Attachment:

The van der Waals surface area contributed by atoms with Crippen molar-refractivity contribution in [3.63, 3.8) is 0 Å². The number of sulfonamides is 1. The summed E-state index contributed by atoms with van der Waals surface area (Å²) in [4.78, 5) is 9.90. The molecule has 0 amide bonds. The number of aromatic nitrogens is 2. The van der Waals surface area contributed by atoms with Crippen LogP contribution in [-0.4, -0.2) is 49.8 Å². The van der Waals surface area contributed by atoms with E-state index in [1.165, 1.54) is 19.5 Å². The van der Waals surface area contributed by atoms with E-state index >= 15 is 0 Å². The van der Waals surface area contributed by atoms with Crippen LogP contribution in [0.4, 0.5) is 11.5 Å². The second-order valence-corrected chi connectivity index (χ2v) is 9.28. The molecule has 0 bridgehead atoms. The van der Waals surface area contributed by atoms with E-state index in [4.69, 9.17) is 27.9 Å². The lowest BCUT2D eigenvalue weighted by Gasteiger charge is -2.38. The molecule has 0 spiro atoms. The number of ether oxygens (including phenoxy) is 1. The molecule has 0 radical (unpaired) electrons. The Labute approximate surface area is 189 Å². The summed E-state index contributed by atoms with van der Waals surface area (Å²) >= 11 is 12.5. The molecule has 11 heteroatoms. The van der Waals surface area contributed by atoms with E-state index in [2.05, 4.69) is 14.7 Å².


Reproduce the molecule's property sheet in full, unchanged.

The van der Waals surface area contributed by atoms with Crippen molar-refractivity contribution in [3.63, 3.8) is 0 Å². The number of sulfonamides is 1. The summed E-state index contributed by atoms with van der Waals surface area (Å²) in [4.78, 5) is 9.90. The molecule has 0 amide bonds. The number of aromatic nitrogens is 2. The van der Waals surface area contributed by atoms with Crippen LogP contribution in [-0.4, -0.2) is 49.8 Å². The van der Waals surface area contributed by atoms with E-state index in [1.165, 1.54) is 19.5 Å². The van der Waals surface area contributed by atoms with E-state index >= 15 is 0 Å². The van der Waals surface area contributed by atoms with Crippen LogP contribution in [0.4, 0.5) is 11.5 Å². The second-order valence-corrected chi connectivity index (χ2v) is 9.28. The molecule has 0 bridgehead atoms. The van der Waals surface area contributed by atoms with E-state index in [4.69, 9.17) is 27.9 Å². The lowest BCUT2D eigenvalue weighted by Gasteiger charge is -2.38. The molecule has 0 spiro atoms. The number of ether oxygens (including phenoxy) is 1. The molecule has 0 radical (unpaired) electrons. The Labute approximate surface area is 189 Å². The summed E-state index contributed by atoms with van der Waals surface area (Å²) >= 11 is 12.5. The molecule has 11 heteroatoms. The van der Waals surface area contributed by atoms with E-state index in [2.05, 4.69) is 14.7 Å².